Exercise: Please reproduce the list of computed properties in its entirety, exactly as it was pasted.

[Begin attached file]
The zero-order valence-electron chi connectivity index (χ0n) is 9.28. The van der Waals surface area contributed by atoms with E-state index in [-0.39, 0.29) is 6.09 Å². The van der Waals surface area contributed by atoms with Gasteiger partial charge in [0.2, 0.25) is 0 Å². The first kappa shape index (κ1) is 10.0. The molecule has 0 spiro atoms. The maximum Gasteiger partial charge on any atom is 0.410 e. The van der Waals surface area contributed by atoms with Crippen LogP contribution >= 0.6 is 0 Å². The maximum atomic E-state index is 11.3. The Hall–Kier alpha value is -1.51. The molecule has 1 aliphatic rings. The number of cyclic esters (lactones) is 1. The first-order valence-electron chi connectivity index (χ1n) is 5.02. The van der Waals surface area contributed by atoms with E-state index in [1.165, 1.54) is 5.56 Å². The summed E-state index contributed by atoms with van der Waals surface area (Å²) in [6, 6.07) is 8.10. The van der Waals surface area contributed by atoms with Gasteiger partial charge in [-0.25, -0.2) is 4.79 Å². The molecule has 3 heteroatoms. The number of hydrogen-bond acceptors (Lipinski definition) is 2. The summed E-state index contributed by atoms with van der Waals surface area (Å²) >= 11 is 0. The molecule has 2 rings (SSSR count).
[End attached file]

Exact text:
The zero-order valence-electron chi connectivity index (χ0n) is 9.28. The van der Waals surface area contributed by atoms with E-state index in [-0.39, 0.29) is 6.09 Å². The van der Waals surface area contributed by atoms with Gasteiger partial charge in [0.2, 0.25) is 0 Å². The first kappa shape index (κ1) is 10.0. The molecule has 0 spiro atoms. The maximum Gasteiger partial charge on any atom is 0.410 e. The van der Waals surface area contributed by atoms with Crippen LogP contribution >= 0.6 is 0 Å². The maximum atomic E-state index is 11.3. The Hall–Kier alpha value is -1.51. The molecule has 1 aliphatic rings. The number of cyclic esters (lactones) is 1. The first-order valence-electron chi connectivity index (χ1n) is 5.02. The van der Waals surface area contributed by atoms with E-state index in [1.165, 1.54) is 5.56 Å². The summed E-state index contributed by atoms with van der Waals surface area (Å²) in [6, 6.07) is 8.10. The van der Waals surface area contributed by atoms with Gasteiger partial charge in [-0.25, -0.2) is 4.79 Å². The molecule has 3 heteroatoms. The number of hydrogen-bond acceptors (Lipinski definition) is 2. The summed E-state index contributed by atoms with van der Waals surface area (Å²) >= 11 is 0. The molecule has 2 rings (SSSR count).